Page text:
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Amazing - Glacier breaking and flowing through valley

Jungibaaz

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We have more glaciers than any other country in the world, and more than any other place in the world beside the polar regions. But huge sections of them have melted and disappeared permanently, and they continue to melt at an alarming rate.

<Off-topic tangent incoming....>

The loss of our glaciers and related issues need to be discussed a little more. Glaciers are not just a part of our natural landscape, and a part of ours and our children's heritage. Far more is at stake. More than half of the water that flows through the Indus comes from snow fall and glaciers. We'll suffer flooding and the formation of unstable lakes upstream, as well as drought and flooding downstream with glacial melt.

We are also set to become one of the most, if not THE most water stressed country in the world by 2040. At the time of our independence in 1947, water availability was 5,000 cubic meters per capita, today it is hovering around 1,000 cubic meters (<1,000 is classified as water scarce). It will reach lower every year, and quiet possible reach hellish levels around only 500 cubic meters by 2040.

I firmly believe that climate catastrophe is a far greater threat to the existence and prosperity of Pakistan than any external enemy. We will suffer multiple ways... we will have a giant proportion of our land classified as uninhabitable, what's fertile land today will be even more arid and desolate, we're already very prone to wild weather and it'll be worse in the future, and our water situation may be our undoing.

Unless Pakistanis want to become Fremen from Arrakis Dune, it's in our interests to take this threat very seriously.

Here are some tidbits that should light a fire under you:

Pakistan could "run dry" by 2025 as its water shortage is reaching an alarming level. The authorities remain negligent about the crisis that's posing a serious threat to the country's stability
....
Researchers predict that Pakistan is on its way to becoming the most water-stressed country in the region by the year 2040.

Source: https://www.dw.com/en/water-crisis-why-is-pakistan-running-dry/a-44110280
Scientists have warned that swathes of South Asia may be uninhabitable due to rising temperatures by 2100.
.....
Researchers outlined their findings in the journal of Science Advances warning of "summer heat waves with levels of heat and humidity that exceed what humans can survive without protection".
About 30 per cent of the population across the region would be exposed to the scalding temperatures, up from zero per cent at present, the report added.

Source: https://www.thenationalnews.com/world/asia/as-temperatures-soar-south-asia-may-be-uninhabitable-by-2100-1.625437
Projected temperature increases in Pakistan are significantly higher than the global average. The IPCC projects a global average temperature increase by 2081–2100 of 3.7°C under the highest emissions pathway (RCP8.5) whilst the model ensemble projects an average increase of 4.9°C for Pakistan in the same scenario.

Source: https://climateknowledgeportal.worldbank.org/country/pakistan/climate-data-projections#:~:text=Projected%20temperature%20increases%20in%20Pakistan,Pakistan%20in%20the%20same%20scenario.
Pakistan contributes less than 1 percent of the world's greenhouse gases blamed for causing global warming, yet its 200 million people are among the world's most vulnerable victims of the growing consequences of climate change.
........
Pakistan is among 10 countries affected most by climate change, according to the 2018 Global Climate Risk Index released by the public policy group Germanwatch.

Bridging the Middle East and South Asia, Pakistan is in a geographic location where average temperatures are predicted to rise faster than elsewhere, increasing 7.2 degrees Fahrenheit (4 degrees Celsius) by the year 2100, according to a 2012 World Wildlife Fund report.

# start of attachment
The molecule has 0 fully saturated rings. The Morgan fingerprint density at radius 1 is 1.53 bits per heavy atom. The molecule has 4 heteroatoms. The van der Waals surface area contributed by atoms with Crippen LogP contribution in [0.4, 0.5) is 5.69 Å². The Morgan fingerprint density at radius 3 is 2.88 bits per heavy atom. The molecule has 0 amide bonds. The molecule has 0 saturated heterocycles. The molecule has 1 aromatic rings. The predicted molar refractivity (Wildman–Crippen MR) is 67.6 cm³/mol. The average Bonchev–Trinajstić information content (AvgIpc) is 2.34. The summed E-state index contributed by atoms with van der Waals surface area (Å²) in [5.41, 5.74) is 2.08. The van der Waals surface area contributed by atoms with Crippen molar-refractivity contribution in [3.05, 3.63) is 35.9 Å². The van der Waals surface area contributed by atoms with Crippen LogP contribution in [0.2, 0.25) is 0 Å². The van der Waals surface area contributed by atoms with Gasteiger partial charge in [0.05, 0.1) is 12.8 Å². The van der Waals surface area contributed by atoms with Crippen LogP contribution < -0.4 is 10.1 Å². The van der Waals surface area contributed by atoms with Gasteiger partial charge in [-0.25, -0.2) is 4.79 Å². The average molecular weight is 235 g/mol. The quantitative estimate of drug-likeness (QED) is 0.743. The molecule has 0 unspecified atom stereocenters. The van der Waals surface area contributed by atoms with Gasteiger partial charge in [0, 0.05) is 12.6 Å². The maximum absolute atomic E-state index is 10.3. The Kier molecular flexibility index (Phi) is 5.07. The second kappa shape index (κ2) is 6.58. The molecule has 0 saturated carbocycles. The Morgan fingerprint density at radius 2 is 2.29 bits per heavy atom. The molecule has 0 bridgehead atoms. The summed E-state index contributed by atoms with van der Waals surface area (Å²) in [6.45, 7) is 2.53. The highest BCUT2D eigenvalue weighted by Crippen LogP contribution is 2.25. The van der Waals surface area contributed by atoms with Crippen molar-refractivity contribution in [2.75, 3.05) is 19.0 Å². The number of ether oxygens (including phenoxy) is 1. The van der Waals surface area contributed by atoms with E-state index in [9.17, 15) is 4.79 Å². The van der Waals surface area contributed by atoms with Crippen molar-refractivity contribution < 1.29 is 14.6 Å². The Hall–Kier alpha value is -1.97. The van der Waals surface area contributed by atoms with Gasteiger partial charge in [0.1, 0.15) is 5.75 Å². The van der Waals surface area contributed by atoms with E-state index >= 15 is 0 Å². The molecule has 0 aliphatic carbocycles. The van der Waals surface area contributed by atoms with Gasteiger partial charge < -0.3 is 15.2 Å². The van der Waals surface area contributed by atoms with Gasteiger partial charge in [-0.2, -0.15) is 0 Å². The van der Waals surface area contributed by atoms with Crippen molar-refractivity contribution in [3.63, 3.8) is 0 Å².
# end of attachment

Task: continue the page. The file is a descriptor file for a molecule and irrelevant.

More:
This past April 30, the temperature in the southern city of Nawabshah soared to 122.4 degrees Fahrenheit (50.2 degrees Celsius), the hottest day on earth ever recorded in April, the Pakistan Meteorological Department and World Meteorological Organization said. It was even hotter in the southern city of Turbat on May 28, 2017, when the temperature hit a sizzling 128.3 degrees Fahrenheit (53.5 Celsius).

“We are planning to move to other places due to extreme heat in our area," Nawabshah resident Azhar Rashid said in an interview. "We are surprised by every new summer here starting with high temperatures that badly affect our daily routine and jobs.”

So far this year, more than 60 people have died from the heat in Karachi, the country's largest city. Many more die of heat-related illnesses across the country, but exact numbers of deaths are not kept.

In June 2015, more than 1,200 people died from the heat nationwide and 65,000 were treated for heat illnesses, the Provincial Disaster Management Authority for the Karachi region reported.

Depleting water supplies are another problem in a country where 60 percent of the land receives less than 10 inches of rain per year. Rivers are mainly fed by the Hindu Kush-Karakoram Himalayan glaciers, which are melting rapidly due to global warming.

At the same time, “the rise in the use of vehicles causes heat and more ozone-destroying gases that transform the environment into a furnace,” he said.

Pakistan, which has the world's sixth-largest population, is projected to add nearly 100 million people by 2050, causing great strains on its resources. Plus, ambitious plans for economic development could mean the country increases carbon emissions by 300 percent over the next 15 years, as more cars clog roads and demand for electricity expands, according to projections.

The country's government has pledged to reduce emissions by 2030, as required by nations that signed the Paris Climate Accord, but it has not said how it will accomplish that given its development hopes.

Feeding the growing population will be a challenge as the melting of glaciers and higher water evaporation rates caused by hotter temperatures will mean less irrigated water and smaller harvests of staples such as wheat and rice.
.............................
During the last five years, only the Pakistan Movement for Justice party, favored to score gains in the election, focused on environmental issues in Khyber Pakhtunkhwa province by launching a program to plant a billion trees to reduce heat across the province.